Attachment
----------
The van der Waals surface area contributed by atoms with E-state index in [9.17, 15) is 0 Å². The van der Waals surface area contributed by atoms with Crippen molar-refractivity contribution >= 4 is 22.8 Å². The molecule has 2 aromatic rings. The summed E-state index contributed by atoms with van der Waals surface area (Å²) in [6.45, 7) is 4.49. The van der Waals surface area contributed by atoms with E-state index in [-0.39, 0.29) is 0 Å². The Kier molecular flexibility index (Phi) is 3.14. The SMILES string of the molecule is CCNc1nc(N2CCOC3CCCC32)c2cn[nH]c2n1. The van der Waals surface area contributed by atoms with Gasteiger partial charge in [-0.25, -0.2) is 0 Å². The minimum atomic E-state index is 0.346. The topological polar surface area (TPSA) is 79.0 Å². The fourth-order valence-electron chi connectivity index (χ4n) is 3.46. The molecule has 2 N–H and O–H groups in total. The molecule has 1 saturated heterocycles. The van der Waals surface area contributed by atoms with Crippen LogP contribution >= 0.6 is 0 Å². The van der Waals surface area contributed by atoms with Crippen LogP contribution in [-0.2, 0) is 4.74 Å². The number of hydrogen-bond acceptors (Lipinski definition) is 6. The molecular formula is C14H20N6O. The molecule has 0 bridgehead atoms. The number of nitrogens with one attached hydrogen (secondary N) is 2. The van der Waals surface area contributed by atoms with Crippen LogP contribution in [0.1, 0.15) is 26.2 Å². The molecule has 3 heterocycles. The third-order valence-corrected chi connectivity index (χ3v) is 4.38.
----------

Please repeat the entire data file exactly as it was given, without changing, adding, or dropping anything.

The van der Waals surface area contributed by atoms with E-state index in [9.17, 15) is 0 Å². The van der Waals surface area contributed by atoms with Crippen molar-refractivity contribution >= 4 is 22.8 Å². The molecule has 2 aromatic rings. The summed E-state index contributed by atoms with van der Waals surface area (Å²) in [6.45, 7) is 4.49. The van der Waals surface area contributed by atoms with E-state index in [-0.39, 0.29) is 0 Å². The Kier molecular flexibility index (Phi) is 3.14. The SMILES string of the molecule is CCNc1nc(N2CCOC3CCCC32)c2cn[nH]c2n1. The van der Waals surface area contributed by atoms with Gasteiger partial charge in [-0.25, -0.2) is 0 Å². The minimum atomic E-state index is 0.346. The topological polar surface area (TPSA) is 79.0 Å². The fourth-order valence-electron chi connectivity index (χ4n) is 3.46. The molecule has 2 N–H and O–H groups in total. The molecule has 1 saturated heterocycles. The van der Waals surface area contributed by atoms with Crippen LogP contribution >= 0.6 is 0 Å². The van der Waals surface area contributed by atoms with Crippen LogP contribution in [-0.2, 0) is 4.74 Å². The number of hydrogen-bond acceptors (Lipinski definition) is 6. The molecular formula is C14H20N6O. The molecule has 0 bridgehead atoms. The number of nitrogens with one attached hydrogen (secondary N) is 2. The van der Waals surface area contributed by atoms with Crippen LogP contribution in [0.1, 0.15) is 26.2 Å². The molecule has 3 heterocycles. The third-order valence-corrected chi connectivity index (χ3v) is 4.38.